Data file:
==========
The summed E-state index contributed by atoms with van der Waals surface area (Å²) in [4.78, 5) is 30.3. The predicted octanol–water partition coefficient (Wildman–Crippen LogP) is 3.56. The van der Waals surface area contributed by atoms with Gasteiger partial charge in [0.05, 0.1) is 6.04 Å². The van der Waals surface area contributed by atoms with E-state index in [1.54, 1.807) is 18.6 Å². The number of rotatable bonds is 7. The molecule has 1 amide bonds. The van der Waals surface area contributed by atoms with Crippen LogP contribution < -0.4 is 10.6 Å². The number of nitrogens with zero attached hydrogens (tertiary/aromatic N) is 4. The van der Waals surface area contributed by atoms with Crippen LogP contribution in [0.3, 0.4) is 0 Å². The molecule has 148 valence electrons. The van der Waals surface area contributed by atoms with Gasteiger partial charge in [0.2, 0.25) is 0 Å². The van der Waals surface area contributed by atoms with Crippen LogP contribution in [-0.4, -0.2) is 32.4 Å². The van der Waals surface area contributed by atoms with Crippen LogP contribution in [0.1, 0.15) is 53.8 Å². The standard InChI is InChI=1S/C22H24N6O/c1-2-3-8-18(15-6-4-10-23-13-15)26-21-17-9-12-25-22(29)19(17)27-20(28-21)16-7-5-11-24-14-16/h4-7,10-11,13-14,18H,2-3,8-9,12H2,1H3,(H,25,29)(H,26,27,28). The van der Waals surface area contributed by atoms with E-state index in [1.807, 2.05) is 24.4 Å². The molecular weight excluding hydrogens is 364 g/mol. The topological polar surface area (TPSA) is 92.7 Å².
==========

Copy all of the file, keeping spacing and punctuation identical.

The summed E-state index contributed by atoms with van der Waals surface area (Å²) in [4.78, 5) is 30.3. The predicted octanol–water partition coefficient (Wildman–Crippen LogP) is 3.56. The van der Waals surface area contributed by atoms with Gasteiger partial charge in [0.05, 0.1) is 6.04 Å². The van der Waals surface area contributed by atoms with E-state index in [1.54, 1.807) is 18.6 Å². The number of rotatable bonds is 7. The molecule has 1 amide bonds. The van der Waals surface area contributed by atoms with Crippen LogP contribution < -0.4 is 10.6 Å². The number of nitrogens with zero attached hydrogens (tertiary/aromatic N) is 4. The van der Waals surface area contributed by atoms with Crippen LogP contribution in [0.3, 0.4) is 0 Å². The molecule has 148 valence electrons. The van der Waals surface area contributed by atoms with Gasteiger partial charge in [0.2, 0.25) is 0 Å². The van der Waals surface area contributed by atoms with Crippen LogP contribution in [-0.4, -0.2) is 32.4 Å². The van der Waals surface area contributed by atoms with Crippen LogP contribution in [0.1, 0.15) is 53.8 Å². The standard InChI is InChI=1S/C22H24N6O/c1-2-3-8-18(15-6-4-10-23-13-15)26-21-17-9-12-25-22(29)19(17)27-20(28-21)16-7-5-11-24-14-16/h4-7,10-11,13-14,18H,2-3,8-9,12H2,1H3,(H,25,29)(H,26,27,28). The van der Waals surface area contributed by atoms with E-state index in [1.807, 2.05) is 24.4 Å². The molecular weight excluding hydrogens is 364 g/mol. The topological polar surface area (TPSA) is 92.7 Å².